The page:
I find myself unnaturally interested in American politics. I have been ever since Mad magazine introduced me, satirically, to President Carter in the 70s and I was forced to learn about his predecessors in order to understand the jokes. Clearly, around Presidential Election time, my interest swells. As a loyal and voracious subscriber to the New Yorker since 2005, I am fed information on a weekly basis about the comings and goings not just of the Democrats the left-leaning magazine explicitly supports, but also of the colourful Republicans and Tea Party luminaries who, since Obama’s election in 2008, have been jostling for position to take him down. (As you can see above, I attended the CNN Election Night party in November 2008, held in a church in London, and watched the early results come in with other political junkies – and some freeloaders – although we were, ironically I think, kicked out before the decisive states were called. They handed out partisan badges on the way in. )
I have been following the progress of this year’s Republican hopefuls with long-distance enthusiasm and bemusement, as they seem a particularly rum bunch. One of them will actually be challenging a frankly damaged Obama for his second term; it’s sometimes hard to believe that any of this shower could run a country, but then, look at George W. Bush, a man who wore his downhome ignorance on his sleeve and won two terms – or at least, got in twice.
We’ve lost Lutheran congresswoman and climate change denier Michelle Bachmann since the Iowa caucuses, which in terms of morbid entertainment value is a shame. (After all, she’s the Tea Party nutter of choice, post-Palin, accusing Obama of being “anti-American,” trying to get rid of energy-saving lightbulbs, gunning to get the minimum wage capped, and damning same-sex marriage from a pulpit where the Pope is considered the anti-Christ, if I’ve read the literature properly.)
Of the other column-inch-snaffling front runners, former restaurant tycoon, business lobbyist and Baptist talk radio show host Herman Cain also withdrew, before Christmas, after allegations of sexual misconduct, which is another blow for entertainment value, as he seemed not to have a clue what he would do if elected to office, other than cut tax to a basic 9% across the board. Doesn’t really matter, as he will never take office.
What’s frightening about these grinning, glad-handing, evangelical loons is that one of them could theoretically capitalise on the right-facing zeitgeist and beat Obama in November, taking office in 2013. After all, Republicans do get in. And the electorate does seem pretty disappointed with Obama, on both left and right, and especially in the middle, which is where elections are won and lost. Last week’s New Yorker provided profiles of both Ron Paul – the gurning 76-year-old Texan obstetrician and “white-haired, wide-eyed prophet” who seriously wants to ban Income Tax and end all foreign aid – and Newt Gingrich – “Mr Speaker”, political veteran, “swashbuckling geostrategist” and inveterate debate winner who shut down the federal government during the Cinton era over Medicare premiums, earned $1.6 million in consulting fees from Freddie Mac, the government-sponsored mortgage lender, and recently made reference to the “invented Palestinian people.” Of this loopy pair, it’s Gingrich who was seen as the biggest threat to Mitt Romney. (Good heavens, they have excellent names, the Republicans, you have to hand that to them.) But Rick Santorum almost caught up with Romney in Iowa. He’s the Fox News-friendly ex-senator and attorney with the goofy grin who was just eight votes behind Romeny in Iowa, and is an intelligent design fan, considers sodomy to be “antithetical to a healthy, stable, traditional family” and seems to think that liberal values are to blame for the Catholic child abuse scandal.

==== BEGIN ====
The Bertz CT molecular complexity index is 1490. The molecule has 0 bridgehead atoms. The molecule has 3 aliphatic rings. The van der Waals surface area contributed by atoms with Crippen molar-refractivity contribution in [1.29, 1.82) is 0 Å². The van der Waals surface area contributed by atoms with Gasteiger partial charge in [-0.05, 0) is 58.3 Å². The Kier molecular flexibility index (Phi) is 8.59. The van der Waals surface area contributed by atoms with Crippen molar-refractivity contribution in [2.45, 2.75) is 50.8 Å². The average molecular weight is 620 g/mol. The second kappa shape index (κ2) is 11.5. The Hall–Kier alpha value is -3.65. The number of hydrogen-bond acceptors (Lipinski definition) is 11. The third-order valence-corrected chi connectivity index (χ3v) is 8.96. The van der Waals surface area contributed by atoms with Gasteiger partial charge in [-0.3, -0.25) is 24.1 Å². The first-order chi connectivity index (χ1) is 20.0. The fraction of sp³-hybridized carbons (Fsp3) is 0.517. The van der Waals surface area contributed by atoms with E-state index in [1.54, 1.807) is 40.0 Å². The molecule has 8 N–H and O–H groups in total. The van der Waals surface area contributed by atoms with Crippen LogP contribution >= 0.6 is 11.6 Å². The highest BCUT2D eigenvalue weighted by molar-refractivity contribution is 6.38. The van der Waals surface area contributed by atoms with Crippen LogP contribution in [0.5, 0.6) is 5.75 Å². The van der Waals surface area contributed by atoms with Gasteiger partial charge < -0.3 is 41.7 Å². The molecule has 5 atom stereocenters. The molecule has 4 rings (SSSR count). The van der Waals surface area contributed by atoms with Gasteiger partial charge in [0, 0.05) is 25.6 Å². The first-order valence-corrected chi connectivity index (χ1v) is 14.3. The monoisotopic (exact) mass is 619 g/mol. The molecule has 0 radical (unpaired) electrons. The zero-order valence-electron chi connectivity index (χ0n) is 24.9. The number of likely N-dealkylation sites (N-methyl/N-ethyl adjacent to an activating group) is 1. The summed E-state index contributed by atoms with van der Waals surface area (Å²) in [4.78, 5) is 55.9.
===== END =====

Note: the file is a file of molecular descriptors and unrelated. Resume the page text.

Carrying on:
Mitt Romney is a Massachusetts Mormon and CEO of management buyout merchants Bain, who “kept a well-groomed appearance” at university during the campus upheavals of the 60s, according to a Boston Globe profile, seems to have built his reputation as a can-do kinda guy on his miraculous turnouaround of the Salt Lake City Winter Olympics in 1988 and is not to the tastes of the more evangelical wing of his party because a) he’s a Mormom, and b) he used to be pro-choice, but switched to being pro-life in 2005. This reputation for u-turns dogs him; he certainly upped his far-right views during his 2008 run for Presidential nomination. He seems like a slick wheeler-dealer and kind of looks like a President.
Post-Bachmann, they’re all men of a certain age, which is boring, and they all seem to conform to the image of an American politician, from the relatively youthful John Huntsman, 51, to the 76-year-old Paul. In other words, they either look like James Brolin or John Mahoney, and all points inbetween. Rick Perry is the most Bush-like of the current crop, the grinning Governor of Texas, former Eagle Scout, USAF pilot and “hyper-masculine cowboy” who sets out his stall in a YouTube video, saying “there’s something wrong in this country when gays can serve openly in the military, and your kids can’t openly celebrate Christmas”; Gingrich is the most experienced in the ways of Washington, and Romney still seems fresh from his failed attempt to run in 2008. They would all strip the financial industry of what little in the way of regulation remains and “shrink” government, which is the Republican creed. If any of these reptiles gets in, taxes will be lowered, or scrapped, and Iran will either be ignored (if Ron Paul gets in: “no more foreign wars; no more foreign aid; not even very much foreign policy”, according to Nicholas Lemann in the New Yorker), or nuked (if any of the others get in).